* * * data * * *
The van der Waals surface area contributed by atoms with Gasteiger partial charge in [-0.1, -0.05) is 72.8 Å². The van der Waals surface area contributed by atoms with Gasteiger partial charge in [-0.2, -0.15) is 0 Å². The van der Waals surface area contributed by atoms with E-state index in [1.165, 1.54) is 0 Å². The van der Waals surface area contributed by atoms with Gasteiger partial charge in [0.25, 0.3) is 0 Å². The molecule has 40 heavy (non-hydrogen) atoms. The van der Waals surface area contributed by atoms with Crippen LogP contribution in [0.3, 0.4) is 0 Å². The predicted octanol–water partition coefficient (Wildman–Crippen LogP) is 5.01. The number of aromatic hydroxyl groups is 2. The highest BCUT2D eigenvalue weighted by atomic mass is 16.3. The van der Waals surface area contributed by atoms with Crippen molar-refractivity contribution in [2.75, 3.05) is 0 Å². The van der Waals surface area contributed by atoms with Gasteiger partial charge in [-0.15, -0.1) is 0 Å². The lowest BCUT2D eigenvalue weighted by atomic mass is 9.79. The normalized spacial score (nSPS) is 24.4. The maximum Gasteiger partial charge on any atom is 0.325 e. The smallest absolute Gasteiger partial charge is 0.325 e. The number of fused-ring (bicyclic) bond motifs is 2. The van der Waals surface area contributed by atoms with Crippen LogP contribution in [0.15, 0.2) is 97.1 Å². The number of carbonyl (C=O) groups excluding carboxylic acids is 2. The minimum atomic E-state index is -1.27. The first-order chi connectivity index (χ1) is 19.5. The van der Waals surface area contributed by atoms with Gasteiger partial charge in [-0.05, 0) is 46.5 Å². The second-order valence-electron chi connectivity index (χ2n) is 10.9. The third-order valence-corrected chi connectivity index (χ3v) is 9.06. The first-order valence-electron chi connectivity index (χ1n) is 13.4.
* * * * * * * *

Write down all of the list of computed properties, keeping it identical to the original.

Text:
The van der Waals surface area contributed by atoms with Gasteiger partial charge in [-0.1, -0.05) is 72.8 Å². The van der Waals surface area contributed by atoms with Gasteiger partial charge in [-0.2, -0.15) is 0 Å². The van der Waals surface area contributed by atoms with E-state index in [1.165, 1.54) is 0 Å². The van der Waals surface area contributed by atoms with Gasteiger partial charge in [0.25, 0.3) is 0 Å². The molecule has 40 heavy (non-hydrogen) atoms. The van der Waals surface area contributed by atoms with Crippen LogP contribution in [0.3, 0.4) is 0 Å². The predicted octanol–water partition coefficient (Wildman–Crippen LogP) is 5.01. The number of aromatic hydroxyl groups is 2. The highest BCUT2D eigenvalue weighted by atomic mass is 16.3. The van der Waals surface area contributed by atoms with Crippen molar-refractivity contribution in [2.75, 3.05) is 0 Å². The van der Waals surface area contributed by atoms with Gasteiger partial charge in [-0.15, -0.1) is 0 Å². The lowest BCUT2D eigenvalue weighted by atomic mass is 9.79. The normalized spacial score (nSPS) is 24.4. The maximum Gasteiger partial charge on any atom is 0.325 e. The smallest absolute Gasteiger partial charge is 0.325 e. The number of fused-ring (bicyclic) bond motifs is 2. The van der Waals surface area contributed by atoms with Crippen LogP contribution in [0.15, 0.2) is 97.1 Å². The number of carbonyl (C=O) groups excluding carboxylic acids is 2. The minimum atomic E-state index is -1.27. The first-order chi connectivity index (χ1) is 19.5. The van der Waals surface area contributed by atoms with Gasteiger partial charge in [-0.05, 0) is 46.5 Å². The second-order valence-electron chi connectivity index (χ2n) is 10.9. The third-order valence-corrected chi connectivity index (χ3v) is 9.06. The first-order valence-electron chi connectivity index (χ1n) is 13.4.